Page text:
A third push has been for making the numbers and short-term profits. That has led to many cost-cutting initiatives within firms and the desire to do product development more cheaply. To meet short-term financial goals, business management faced two choices: They could do what was good for the business for the longer term, or resort to short-term maneuvers – cost cuts and resource freezes – in order to achieve the immediate goals set by corporate headquarters. vi As one exasperated business unit General Manager declared (and this is typical): “I grew the business – both top line and bottom line – by 20 percent last year. But I’m being ‘punished’ by Corporate [head office] for doing this. To achieve this growth, I had to increase operating costs – we hired more technical people – and so my operating ratios suffered. I’m being measured and incented all wrong!”

This preoccupation with short term profitability and cost cutting has ultimately resulted in the resource crunch in many organizations. Simply stated, managements have “hollowed out” the company in a zealous attempt to make the numbers. And the immediate result is that in many major corporations, that have been displaying superb operating results, the ability to innovate has been lost – there’s no one left to do the work! The end result is that projects are thinly staffed, corners are cut and execution suffers. With too many projects for the available resources, projects end up in a queue and take too long to get to market. And when they are finally launched they underperform, mostly due to shoddy work done in the earlier stages. And, then, there is even more pressure to cut costs, so the downward spiral gets worse.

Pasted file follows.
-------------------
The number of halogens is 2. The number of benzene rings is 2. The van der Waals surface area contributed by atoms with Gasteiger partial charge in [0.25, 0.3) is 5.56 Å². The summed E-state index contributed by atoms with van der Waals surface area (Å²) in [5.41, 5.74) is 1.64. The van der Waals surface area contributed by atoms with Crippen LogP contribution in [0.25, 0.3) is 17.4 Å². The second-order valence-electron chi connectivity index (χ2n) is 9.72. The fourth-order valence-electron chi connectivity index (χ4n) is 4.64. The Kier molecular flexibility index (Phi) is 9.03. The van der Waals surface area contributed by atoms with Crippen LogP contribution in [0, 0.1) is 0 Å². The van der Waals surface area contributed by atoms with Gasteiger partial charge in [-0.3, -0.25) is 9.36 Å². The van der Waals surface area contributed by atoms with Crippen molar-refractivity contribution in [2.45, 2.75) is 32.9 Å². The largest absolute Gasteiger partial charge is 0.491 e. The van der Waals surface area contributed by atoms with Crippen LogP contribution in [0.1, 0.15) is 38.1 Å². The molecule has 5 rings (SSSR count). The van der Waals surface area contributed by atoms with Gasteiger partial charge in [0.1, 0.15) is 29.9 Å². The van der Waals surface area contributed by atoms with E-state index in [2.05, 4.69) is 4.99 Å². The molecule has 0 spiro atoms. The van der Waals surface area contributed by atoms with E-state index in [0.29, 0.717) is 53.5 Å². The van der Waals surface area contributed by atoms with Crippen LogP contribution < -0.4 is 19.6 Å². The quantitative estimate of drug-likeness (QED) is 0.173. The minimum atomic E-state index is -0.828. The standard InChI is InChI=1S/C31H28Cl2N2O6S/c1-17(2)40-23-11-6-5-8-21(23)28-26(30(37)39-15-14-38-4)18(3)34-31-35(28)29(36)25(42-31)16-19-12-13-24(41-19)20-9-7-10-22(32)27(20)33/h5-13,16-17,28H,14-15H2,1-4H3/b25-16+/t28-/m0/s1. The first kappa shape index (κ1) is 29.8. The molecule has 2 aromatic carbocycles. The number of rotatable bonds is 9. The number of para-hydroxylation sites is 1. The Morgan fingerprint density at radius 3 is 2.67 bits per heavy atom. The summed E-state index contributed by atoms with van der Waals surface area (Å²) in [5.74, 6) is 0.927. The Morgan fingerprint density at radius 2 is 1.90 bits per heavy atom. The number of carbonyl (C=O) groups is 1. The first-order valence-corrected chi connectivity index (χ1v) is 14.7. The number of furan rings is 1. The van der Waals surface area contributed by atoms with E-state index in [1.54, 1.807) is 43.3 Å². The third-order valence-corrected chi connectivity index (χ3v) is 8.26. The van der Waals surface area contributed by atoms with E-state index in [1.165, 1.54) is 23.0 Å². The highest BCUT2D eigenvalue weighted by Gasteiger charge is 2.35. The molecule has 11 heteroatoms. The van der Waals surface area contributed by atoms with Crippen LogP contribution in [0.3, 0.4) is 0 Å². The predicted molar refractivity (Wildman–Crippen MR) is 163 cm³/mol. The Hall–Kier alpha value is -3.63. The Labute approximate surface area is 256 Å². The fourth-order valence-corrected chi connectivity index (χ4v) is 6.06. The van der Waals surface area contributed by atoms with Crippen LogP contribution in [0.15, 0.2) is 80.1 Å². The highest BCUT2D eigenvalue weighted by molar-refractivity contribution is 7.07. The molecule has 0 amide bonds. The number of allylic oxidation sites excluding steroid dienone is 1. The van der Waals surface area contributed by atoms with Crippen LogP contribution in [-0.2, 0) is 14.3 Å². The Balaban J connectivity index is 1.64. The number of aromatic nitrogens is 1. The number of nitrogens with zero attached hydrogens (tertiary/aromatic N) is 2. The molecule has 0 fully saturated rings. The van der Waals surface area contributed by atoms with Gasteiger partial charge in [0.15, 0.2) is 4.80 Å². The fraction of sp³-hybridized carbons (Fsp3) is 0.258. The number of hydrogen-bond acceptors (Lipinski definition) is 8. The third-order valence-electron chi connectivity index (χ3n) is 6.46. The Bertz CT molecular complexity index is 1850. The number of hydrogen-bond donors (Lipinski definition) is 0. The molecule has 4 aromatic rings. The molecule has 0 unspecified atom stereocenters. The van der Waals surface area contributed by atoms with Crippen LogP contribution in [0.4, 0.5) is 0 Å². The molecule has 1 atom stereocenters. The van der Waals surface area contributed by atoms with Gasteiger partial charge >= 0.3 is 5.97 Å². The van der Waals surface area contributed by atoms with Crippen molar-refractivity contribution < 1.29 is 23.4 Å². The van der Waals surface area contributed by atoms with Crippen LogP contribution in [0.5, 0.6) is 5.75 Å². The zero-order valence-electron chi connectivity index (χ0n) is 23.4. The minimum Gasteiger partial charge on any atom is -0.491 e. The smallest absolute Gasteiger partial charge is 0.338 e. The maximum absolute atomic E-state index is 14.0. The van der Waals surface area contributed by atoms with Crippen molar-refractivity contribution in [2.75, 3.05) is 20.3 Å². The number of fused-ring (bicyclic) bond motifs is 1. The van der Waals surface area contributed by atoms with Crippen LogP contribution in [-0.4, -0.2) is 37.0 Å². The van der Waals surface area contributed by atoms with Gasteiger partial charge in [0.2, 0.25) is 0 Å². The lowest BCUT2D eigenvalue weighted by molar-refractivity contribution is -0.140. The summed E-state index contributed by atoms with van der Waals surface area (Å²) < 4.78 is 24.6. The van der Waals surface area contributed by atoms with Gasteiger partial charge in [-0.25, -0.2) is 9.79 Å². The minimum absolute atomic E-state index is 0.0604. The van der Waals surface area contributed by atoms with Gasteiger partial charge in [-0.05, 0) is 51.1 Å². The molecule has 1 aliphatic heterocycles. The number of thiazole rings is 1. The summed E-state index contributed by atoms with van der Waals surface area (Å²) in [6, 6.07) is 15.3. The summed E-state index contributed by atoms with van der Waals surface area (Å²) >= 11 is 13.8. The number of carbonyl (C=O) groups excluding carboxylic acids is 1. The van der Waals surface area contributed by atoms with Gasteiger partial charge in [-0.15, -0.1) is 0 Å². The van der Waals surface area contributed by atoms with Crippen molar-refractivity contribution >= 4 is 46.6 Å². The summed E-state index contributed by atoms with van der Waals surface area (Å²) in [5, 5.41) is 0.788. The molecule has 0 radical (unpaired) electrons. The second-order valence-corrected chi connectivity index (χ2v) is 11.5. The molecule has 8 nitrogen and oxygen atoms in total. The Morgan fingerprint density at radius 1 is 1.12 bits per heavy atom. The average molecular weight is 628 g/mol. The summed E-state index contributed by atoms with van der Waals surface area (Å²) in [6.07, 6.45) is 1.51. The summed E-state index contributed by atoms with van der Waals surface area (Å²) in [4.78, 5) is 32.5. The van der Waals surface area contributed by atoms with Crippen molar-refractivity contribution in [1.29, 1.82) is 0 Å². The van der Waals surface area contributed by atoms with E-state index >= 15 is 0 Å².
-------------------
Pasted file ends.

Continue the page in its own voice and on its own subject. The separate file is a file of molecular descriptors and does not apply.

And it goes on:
The goal is lean, rapid and profitable product innovation. But these major drivers for performance – more profitable projects, but faster to market, and using the same or fewer resources – have placed business managers in a serious dilemma. Focusing only on “lean” or cutting costs alone can lead to resource reductions and cost cutting with potentially negative consequences on NPD results, as noted above. A strict focus on accelerating projects also has many negative consequences. Similarly, over-emphasizing major and profitable projects may lead to many long-term initiatives that never get to market; or, this may simply be an elusive goal, given businesses’ preoccupation with tweaks, modifications and extensions.

If the goal is really lean, rapid and profitable new product development, all three goals must be considered together and holistically. The solution, of course, is to focus on maximizing NPD productivity – maximizing the output, measured in profits and sales, for a given level of resource commitment. This need for a more balanced, integrated and holistic approach – balancing the goals of lean, rapid and profitability – is why we focus on NPD productivity rather than on any one element such as “lean”.